Small-Volume Nebulizers

Chapter 106


Small-Volume Nebulizers

Ariel Berlinski, MD, FAAP


Nebulizers convert a solution or suspension into an inhalable mist with the aid of a gas source.

Many parents mistakenly refer to the required air compressor as the “nebulizer.”

Drugs usually delivered in pediatric patients include short-acting bronchodilators, anticholinergics, corticosteroids, epinephrine, and antibiotics.

This platform is used for the off-label use of many drugs.

The advantages and disadvantages to the use of nebulizers are shown in Box 106-1.

Box 106-1. Advantages and Disadvantages of the Use of Jet Nebulizers

Advantages Disadvantages
Easy technique (tidal breathing) Bulky, less portable than other systems
Can use at any age Longer treatment times
Can use with any disease severity Require cleaning and disinfection
Use with artificial airways Noisy (may disturb infants)
High doses possible (ie, antibiotics) Require a power source
Inexpensive High variability between brands

Modified from Geller D, Berlinski A . Aerosol delivery of medication . In: Light MJ, Homnick DN, Schechter MS, Blaisdell CJ, Weinberger MM, eds . Pediatric Pulmonology. Elk Grove Village, IL: American Academy of Pediatrics; 2011 .

Types of Small-Volume Jet Nebulizers

Small-volume jet nebulizers typically have a loading capacity lower than 10 mL.

There are 3 main types of small-volume jet nebulizers (Figure 106-1).

Continuous output

Breath enhanced

Breath actuated

Continuous-output jet nebulizers are the most commonly used because of their low cost and widespread availability.

They generate and release aerosol during inspiration and expiration, thus generating large aerosol waste and exposing the caregivers.

Adding a 15-cm corrugated tube distal to the patient increases drug delivery (reservoir effect).

Disposable units should not be reused.

Breath-enhanced nebulizers also generate and release aerosol during inspiration and expiration but increase their output during inspiration by means of air entrainment facilitated by one-way valve systems.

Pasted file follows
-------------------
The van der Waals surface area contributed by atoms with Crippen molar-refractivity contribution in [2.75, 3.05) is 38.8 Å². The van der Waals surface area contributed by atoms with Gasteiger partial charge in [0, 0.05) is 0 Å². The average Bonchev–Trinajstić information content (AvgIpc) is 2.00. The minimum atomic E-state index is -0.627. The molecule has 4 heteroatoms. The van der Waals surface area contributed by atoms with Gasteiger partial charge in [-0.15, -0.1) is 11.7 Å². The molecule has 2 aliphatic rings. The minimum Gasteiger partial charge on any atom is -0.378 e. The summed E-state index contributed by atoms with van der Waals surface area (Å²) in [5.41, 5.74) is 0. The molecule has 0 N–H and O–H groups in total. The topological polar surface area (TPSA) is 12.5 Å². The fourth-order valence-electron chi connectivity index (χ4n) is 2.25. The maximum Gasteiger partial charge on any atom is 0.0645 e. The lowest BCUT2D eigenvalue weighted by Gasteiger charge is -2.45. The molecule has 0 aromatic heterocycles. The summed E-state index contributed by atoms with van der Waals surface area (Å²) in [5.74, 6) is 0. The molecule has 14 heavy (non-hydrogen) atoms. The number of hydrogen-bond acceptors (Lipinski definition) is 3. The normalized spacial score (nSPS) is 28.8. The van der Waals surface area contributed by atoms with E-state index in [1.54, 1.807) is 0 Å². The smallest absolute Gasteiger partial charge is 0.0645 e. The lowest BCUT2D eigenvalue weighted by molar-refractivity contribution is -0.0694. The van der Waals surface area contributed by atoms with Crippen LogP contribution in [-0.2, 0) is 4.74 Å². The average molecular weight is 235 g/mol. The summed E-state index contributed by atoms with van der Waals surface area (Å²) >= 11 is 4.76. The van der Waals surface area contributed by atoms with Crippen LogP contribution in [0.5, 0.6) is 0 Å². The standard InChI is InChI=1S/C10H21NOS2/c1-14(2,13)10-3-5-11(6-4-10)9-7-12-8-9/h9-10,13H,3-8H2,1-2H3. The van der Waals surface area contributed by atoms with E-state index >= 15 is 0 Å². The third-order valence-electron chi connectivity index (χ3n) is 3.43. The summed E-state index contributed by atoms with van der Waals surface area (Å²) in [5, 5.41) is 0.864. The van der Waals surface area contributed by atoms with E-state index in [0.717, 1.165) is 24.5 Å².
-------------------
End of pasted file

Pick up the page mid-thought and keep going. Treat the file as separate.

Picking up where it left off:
Verify that the patient can open the valve and take advantage of the increased efficiency.

Breath-actuated nebulizers deliver medication only during inspiration.

Some devices are a modified form of continuous-output jet nebulizer with a one-way valve and a reservoir that is filled during expiration.

Other devices have a spring-loaded one-way valve and produce aerosol only during inspiration.

Treatments will be longer, and either dose or treatment time might need to be reduced to avoid overdosing.

Verify that the patient can open the valve and take advantage of the increased efficiency.


Figure 106-1. Examples of nebulizers.

Gas Source

Compressors are used for home care; they generate a low and fixed flow at a low pressure.

Compressors lose efficiency over time, so ask the patient if the treatment is taking longer than usual.

Air filters used in the compressor need to be changed periodically.

Central oxygen or air is typically used at institutions; the gas is delivered at high pressure, at an adjustable flow rate.

Treatments are short and have more particles that are likely to be deposited in the lungs.

Using the Nebulizer

Tips for Patients Using Nebulizers

Tapping the nebulizer cup increases drug delivery.

Use of single-dose vials is recommended because the use of a multidose containers has been associated with infection.

Drug output markedly decreases after sputtering begins.

Instruct the patient to stop the treatment after sputtering begins.

The solution or suspension left in the nebulizer after a treatment is complete is called residual volume.

It varies from 0.5 to 2.2 mL, depending on the nebulizer model.

Increasing the loading volume to 4 mL will improve drug output of those devices with high residual volume but will also increase treatment time.

Decreasing loading volume could result in minimal drug output.

Consider decreasing treatment time as a strategy for decreasing the delivered dose.

Instruct the patient to maintain the nebulizer in the upright position.

Interface and Inhalation Technique

While there may be less pulmonary deposition of medications when using a face mask instead of a mouthpiece, this difference is unlikely to have a significant clinical effect.

Use of a face mask generates facial and ocular exposure.